A Ranger diary: working with nature to reclaim an abandoned mine spoil site in Cornwall


Winter is the time in the Ranger’s calendar for clearing and cutting back – giving space for new growth and less competitive plants to flourish. Sandy Banks, part of the National Trust-owned Godolphin Estate, was once a dumping ground for mining waste from the Great Work Mine. The powerful dynasty that once resided here, built their wealth on mining the rich lodes of tin and copper. The mine, one of a cluster surrounding Godolphin Hill, employed hundreds of men, women and children. The air would have been full of the noise and smoke of the mine engines, and the stamping and blowing houses where the tin ore was crushed and then smelted. Mined from the late Middle Ages, Great Work last operated in 1938.

Now, on a still day in January, Sandy Banks is almost silent, save for the crackle of the bonfire, the distant bleating and lowing of sheep and cattle on the hill, and the occasional song of the robin that watches us work, following in our footsteps to forage the ground we have disturbed. Under a steely grey sky, we cut and burn gorse. Although it’s bright yellow flowers are a welcome dash of colour at this time of year, left unchecked, it will, like the russet bracken also abundant here, dominate to the exclusion of other less competitive plants and the area will gradually revert to monotonous scrub. The Trust’s vision is to foster and maintain a mosaic of habitats and a diversity of species, including native heathers, and rare lichens that flourish on the heavy metal laden soils. The carpet of silvery white lichen lends this site an ethereal beauty.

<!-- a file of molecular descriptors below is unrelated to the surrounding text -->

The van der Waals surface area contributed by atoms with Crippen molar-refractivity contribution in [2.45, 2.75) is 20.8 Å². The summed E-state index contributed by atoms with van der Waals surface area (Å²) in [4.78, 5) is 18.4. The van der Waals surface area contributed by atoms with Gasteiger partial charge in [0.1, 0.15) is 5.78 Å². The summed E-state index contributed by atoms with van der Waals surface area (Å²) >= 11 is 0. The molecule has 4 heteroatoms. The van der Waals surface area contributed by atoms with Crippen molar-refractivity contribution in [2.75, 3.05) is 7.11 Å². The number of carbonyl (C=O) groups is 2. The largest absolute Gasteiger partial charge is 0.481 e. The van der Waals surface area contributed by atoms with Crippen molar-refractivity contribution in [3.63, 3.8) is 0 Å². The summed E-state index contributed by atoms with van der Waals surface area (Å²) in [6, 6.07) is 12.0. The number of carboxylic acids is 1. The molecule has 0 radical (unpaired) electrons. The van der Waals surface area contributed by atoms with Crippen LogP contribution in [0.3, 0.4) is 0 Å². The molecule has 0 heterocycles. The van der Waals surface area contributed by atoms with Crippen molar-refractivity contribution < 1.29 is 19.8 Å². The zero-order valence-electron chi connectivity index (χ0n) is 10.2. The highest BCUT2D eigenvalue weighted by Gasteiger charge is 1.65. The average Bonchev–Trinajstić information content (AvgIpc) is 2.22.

It is satisfying work, cutting the gorse, dragging the branches to the edge of the fire. I crawl inside the deepest thickets to cut the trunks near their root, the coconutty smell and sense of enclosure reminding me of the gorse-covered mound where I once built dens as a boy, on a farm not far from here. Beyond this stirring of childhood nostalgia, there is something else; the sense of tapping into something much older and innate –a distant, muscle memory perhaps, of human beings disturbing and shaping the land, through cutting tool and fire, originating far back in human prehistory.

Leave a Reply

Fill in your details below or click an icon to log in:

WordPress.com Logo

You are commenting using your WordPress.com account. Log Out /  Change )

Twitter picture

You are commenting using your Twitter account. Log Out /  Change )

Facebook photo

You are commenting using your Facebook account. Log Out /  Change )

Connecting to %s